If Orlando City can get 15 goals from Dwyer this season, with the rest of the supporting cast contributing, it’s hard to see a scenario where Orlando doesn’t finally finish above the playoff line this season.
Orlando City will make the playoffs if…
…they score goals. Obviously, right?
The Lions were much-improved defensively last season, but scored just 44 goals, the fifth-lowest total in MLS. I think it’s okay to assume that the team will be able to hold it’s own defensively again, but it’s all going to be for nothing if the team is losing or drawing a lot of 1-0 and 1-1 games, which is entirely possible with this unproven group of forwards and midfielders.
Like I said, they need Dwyer, they need Mauricio Pereyra to be a catalyst in the midfield, they just need to find the back of the net ten more times this year to tip the results into their favor. It sounds simple, but it’s no easy task.
Orlando’s also going to be ushering in a new center-back pairing this season with Lamine Sane gone, and a new pairing in the defensive midfield with Junior Urso slotting in alongside Sebastian Mendez. How those two pairings come together, and the defense as a whole will make a big difference for a team that conceded early and first in roughly half of its games last season.
The Lions need to make about an eight-point improvement to climb into the playoff picture this season based on the 45 points from 7th place New England in 2019, so if this group can work through the early bugs and figure out how to balance the attack with its defending, the playoffs are a good bet for Orlando City in 2020.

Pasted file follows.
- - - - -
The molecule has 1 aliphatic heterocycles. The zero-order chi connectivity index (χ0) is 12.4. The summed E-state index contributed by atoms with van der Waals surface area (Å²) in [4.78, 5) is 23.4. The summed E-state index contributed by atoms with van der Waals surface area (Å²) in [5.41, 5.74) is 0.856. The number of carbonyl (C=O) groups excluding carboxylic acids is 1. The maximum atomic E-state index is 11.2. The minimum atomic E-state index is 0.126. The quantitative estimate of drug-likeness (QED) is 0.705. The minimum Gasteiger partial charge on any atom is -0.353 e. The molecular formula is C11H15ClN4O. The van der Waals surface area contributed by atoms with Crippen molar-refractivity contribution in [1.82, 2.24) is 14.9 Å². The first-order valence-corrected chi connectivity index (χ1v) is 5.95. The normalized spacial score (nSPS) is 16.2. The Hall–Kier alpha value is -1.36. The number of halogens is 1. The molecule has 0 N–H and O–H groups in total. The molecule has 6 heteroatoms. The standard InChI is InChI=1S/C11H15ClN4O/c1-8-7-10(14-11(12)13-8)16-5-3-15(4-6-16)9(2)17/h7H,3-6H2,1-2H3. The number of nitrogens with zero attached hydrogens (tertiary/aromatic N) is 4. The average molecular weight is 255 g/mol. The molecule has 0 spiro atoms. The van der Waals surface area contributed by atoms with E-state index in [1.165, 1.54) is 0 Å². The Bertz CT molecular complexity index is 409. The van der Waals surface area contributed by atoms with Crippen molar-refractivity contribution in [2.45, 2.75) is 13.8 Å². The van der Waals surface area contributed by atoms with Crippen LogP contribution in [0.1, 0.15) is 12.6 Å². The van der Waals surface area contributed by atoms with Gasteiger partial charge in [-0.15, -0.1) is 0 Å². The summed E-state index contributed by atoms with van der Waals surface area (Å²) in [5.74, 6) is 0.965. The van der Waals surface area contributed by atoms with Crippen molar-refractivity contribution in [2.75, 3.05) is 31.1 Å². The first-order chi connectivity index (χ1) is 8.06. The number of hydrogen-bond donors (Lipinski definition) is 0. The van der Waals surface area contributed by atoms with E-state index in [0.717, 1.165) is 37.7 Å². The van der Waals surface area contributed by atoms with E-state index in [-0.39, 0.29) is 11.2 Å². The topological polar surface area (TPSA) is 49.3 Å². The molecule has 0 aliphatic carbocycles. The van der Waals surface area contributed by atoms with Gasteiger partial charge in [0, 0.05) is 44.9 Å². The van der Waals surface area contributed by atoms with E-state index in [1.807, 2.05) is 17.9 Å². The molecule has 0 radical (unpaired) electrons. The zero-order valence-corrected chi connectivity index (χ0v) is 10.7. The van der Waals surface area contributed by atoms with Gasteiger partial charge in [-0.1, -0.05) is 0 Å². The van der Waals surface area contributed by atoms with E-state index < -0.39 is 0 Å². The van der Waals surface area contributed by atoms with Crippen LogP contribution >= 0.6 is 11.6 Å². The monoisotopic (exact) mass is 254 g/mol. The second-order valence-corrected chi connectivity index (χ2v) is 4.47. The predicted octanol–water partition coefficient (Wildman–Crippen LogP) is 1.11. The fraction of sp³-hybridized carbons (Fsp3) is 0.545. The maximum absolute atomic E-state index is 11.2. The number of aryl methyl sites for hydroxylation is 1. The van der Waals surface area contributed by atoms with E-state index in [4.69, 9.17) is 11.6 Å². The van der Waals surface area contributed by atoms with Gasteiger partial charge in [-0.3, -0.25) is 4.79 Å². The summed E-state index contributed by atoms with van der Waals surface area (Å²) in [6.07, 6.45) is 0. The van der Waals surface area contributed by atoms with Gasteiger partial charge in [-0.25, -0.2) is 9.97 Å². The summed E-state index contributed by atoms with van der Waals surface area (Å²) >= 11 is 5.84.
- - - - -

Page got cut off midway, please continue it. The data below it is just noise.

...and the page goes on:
Orlando City will miss the playoffs if…
…the home record doesn’t improve, there is impact production from the forwards, and the first 20 minutes of games continue to be rough.
The Lions finished 2019 6-8-3 at home last season — only Cincinnati and Vancouver won fewer home games than Orlando City did. Exploria Stadium is supposed to be a fortress for the Lions, but it was anything but that in 2019. If you can’t win the majority of your home matches, you’re not going to be successful in this league — or any league for that matter, plain and simple.
Every playoff team last season scored at least 50 goals, so that should be the minimum benchmark to reach.
And finally, successful teams aren’t fighting themselves out of early holes every other match. The Lions conceded the first goal 20 (!) times last season. Constantly playing from the backfoot with the pressure to score not only one but now at least two goals to win puts any team in a tough position. Being pragmatic, as Pareja said he wants to see, was when Orlando was at their best early in games last season, and often saw them as they early scorers. Bring that approach and a higher level of intensity from the opening whistle will make a much bigger difference this go-around in 2020.
(Photo Courtesy of Orlando City SC)